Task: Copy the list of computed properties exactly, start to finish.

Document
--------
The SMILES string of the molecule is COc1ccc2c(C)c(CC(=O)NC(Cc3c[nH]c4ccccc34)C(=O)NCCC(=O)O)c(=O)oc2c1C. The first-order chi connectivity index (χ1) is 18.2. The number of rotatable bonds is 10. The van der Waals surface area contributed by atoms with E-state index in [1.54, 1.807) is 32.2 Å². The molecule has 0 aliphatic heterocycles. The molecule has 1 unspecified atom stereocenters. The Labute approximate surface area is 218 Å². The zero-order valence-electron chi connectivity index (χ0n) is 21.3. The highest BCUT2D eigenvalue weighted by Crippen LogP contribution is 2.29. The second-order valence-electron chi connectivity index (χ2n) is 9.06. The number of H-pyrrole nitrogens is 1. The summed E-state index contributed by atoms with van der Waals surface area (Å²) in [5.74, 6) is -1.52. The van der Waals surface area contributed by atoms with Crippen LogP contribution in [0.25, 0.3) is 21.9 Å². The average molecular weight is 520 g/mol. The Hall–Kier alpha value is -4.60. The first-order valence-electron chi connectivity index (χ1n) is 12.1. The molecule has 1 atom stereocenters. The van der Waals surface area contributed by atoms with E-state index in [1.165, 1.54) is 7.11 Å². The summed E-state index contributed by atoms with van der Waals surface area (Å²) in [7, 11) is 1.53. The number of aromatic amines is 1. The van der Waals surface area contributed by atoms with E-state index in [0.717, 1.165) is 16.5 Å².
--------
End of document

The SMILES string of the molecule is COc1ccc2c(C)c(CC(=O)NC(Cc3c[nH]c4ccccc34)C(=O)NCCC(=O)O)c(=O)oc2c1C. The first-order chi connectivity index (χ1) is 18.2. The number of rotatable bonds is 10. The van der Waals surface area contributed by atoms with E-state index in [1.54, 1.807) is 32.2 Å². The molecule has 0 aliphatic heterocycles. The molecule has 1 unspecified atom stereocenters. The Labute approximate surface area is 218 Å². The zero-order valence-electron chi connectivity index (χ0n) is 21.3. The highest BCUT2D eigenvalue weighted by Crippen LogP contribution is 2.29. The second-order valence-electron chi connectivity index (χ2n) is 9.06. The number of H-pyrrole nitrogens is 1. The summed E-state index contributed by atoms with van der Waals surface area (Å²) in [5.74, 6) is -1.52. The van der Waals surface area contributed by atoms with Crippen LogP contribution in [0.25, 0.3) is 21.9 Å². The average molecular weight is 520 g/mol. The Hall–Kier alpha value is -4.60. The first-order valence-electron chi connectivity index (χ1n) is 12.1. The molecule has 1 atom stereocenters. The van der Waals surface area contributed by atoms with E-state index in [1.165, 1.54) is 7.11 Å². The summed E-state index contributed by atoms with van der Waals surface area (Å²) in [7, 11) is 1.53. The number of aromatic amines is 1. The van der Waals surface area contributed by atoms with E-state index in [0.717, 1.165) is 16.5 Å².